Red Book standard

The Compact Disc Digital Audio (CD-DA or just CD) standard made by Philips and Sony in the early 1980s became the de facto standard for all audio discs, and means that any CD plays on any audio CD drive.

This standard became known as the Red Book. It's specifies that the audio data is on the CD in one or more tracks. Each track is normally one song. These tracks are further subdivided into sectors that are 1/75 of a second in length and contain 2352 bytes of audio data in digital form.

A maximum of 99 audio tracks may be placed on a standard Red Book disc.

In addition to the 2352 bytes of audio data, the Red Book specifies the addition of 2 layers of error detection and error correction code (EDC/ECC). The compact disc utilises the Cross Interleave Reed-Solomon Code (CIRC) in its first two layers of error protection. If a disc gets scratched or dirty and a laser cannot read the data, the CD player uses the CIRC to recreate the music.

Each sector is also assigned 98 control bytes, which control the timing information that the CD player uses to display the length of each song.


Yellow Book standard

This standard also was introduced by Philips and Sony in 1984 which defined the Compact Disc Read Only Memory (CD-ROM) layout.

The Yellow Book further defined the Red Book by adding two new types of tracks.

The track type defined in the Red Book is:

* CD-Audio, for audio music.

The two new track types defined in the Yellow Book are:

* CD-ROM Mode 1 for computer data.

* CD-ROM Mode 2 for compressed audio data, and video/picture data. Also, usually further defined as XA (eXtended Architecture).

The CD-ROM Mode 1 and Mode 2 tracks use the Red Book specifications as a foundation. The difference between the Red Book and the Yellow Book is a redefinition of the 2352 byte Red Book data area.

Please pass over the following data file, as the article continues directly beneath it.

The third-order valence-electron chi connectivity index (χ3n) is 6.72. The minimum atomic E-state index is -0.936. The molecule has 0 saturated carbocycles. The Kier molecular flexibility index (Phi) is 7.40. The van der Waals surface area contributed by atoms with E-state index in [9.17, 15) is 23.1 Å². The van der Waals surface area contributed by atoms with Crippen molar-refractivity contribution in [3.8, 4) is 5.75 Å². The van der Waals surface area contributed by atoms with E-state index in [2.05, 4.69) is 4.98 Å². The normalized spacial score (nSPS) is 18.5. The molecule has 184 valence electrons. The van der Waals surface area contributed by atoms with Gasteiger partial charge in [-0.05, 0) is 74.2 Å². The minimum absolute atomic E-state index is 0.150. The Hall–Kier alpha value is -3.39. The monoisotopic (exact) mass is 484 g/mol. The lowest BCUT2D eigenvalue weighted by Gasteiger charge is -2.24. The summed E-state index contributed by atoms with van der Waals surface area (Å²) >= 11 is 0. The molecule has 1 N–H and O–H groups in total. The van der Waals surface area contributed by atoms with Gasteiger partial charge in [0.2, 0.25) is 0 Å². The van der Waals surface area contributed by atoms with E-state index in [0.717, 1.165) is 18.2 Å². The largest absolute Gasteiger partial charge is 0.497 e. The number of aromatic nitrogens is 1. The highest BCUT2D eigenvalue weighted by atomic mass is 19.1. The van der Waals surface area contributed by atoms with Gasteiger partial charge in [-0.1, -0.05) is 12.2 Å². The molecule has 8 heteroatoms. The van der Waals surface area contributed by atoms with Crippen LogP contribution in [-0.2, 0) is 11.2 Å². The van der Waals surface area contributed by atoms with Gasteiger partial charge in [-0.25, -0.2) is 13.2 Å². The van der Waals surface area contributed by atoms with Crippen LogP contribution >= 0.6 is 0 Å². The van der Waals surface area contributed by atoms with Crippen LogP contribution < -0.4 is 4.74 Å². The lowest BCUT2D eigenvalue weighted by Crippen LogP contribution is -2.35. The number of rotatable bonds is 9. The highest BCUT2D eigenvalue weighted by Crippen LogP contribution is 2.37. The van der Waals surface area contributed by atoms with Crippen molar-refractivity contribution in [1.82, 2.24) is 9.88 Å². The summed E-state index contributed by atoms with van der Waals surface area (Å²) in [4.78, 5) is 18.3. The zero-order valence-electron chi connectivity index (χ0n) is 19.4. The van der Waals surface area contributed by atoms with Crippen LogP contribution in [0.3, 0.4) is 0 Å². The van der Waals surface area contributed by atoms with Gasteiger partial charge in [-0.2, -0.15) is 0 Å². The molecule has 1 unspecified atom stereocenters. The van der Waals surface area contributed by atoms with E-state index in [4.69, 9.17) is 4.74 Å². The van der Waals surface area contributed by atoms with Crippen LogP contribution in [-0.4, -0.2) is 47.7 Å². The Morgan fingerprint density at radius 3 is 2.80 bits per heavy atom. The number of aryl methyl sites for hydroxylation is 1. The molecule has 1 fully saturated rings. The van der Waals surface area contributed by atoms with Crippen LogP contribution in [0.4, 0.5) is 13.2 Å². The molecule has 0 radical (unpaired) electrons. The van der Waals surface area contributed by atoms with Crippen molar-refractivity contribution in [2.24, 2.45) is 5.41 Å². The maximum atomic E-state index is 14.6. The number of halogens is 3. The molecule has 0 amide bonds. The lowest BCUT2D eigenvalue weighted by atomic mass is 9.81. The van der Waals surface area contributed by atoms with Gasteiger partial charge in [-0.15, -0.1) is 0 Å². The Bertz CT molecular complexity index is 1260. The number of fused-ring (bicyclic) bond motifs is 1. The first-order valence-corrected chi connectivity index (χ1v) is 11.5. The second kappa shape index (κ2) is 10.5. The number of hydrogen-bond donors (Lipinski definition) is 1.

The Yellow Book CD-ROM Mode 1 and Mode 2 use the same track layout as the Red Book specification, including the error correction and control bytes. The fundamental difference between the two Yellow Book CD-ROM modes is the way in which they use the main data segment.
The Yellow Book CD-ROM Mode 1 defines the ISO 9960 and non-ISO 9660 standards. The ISO 9660 compliant CD-ROMs are readable by any kind of (modern) operating systems, such as DOS, UNIX, MacOS, AmigaDOS and other OSes.

The CD-ROM Mode 1 divides the 2352 byte data area defined by the Red Book standards into the following:

* 12 bytes of synchronisation,

* 4 bytes of header information,

* 2048 bytes of user information,

* 288 bytes of error correction and detection codes.

The first 16 bytes contain the synchronisation and header information that the computer uses to determine which sector it is reading. The following 2048 bytes contain the actual user data. Together, these two subdivisions comprise the full 2352 byte portion of the Red Book standard.
The last 288 bytes carry an additional layer of error correction and direction code. This additional layer, which is found only in Mode 1, provides the reliability that is needed for certain types of computer data.
CD-ROM Mode 2 redefines the use of the 2352 byte data area as follows: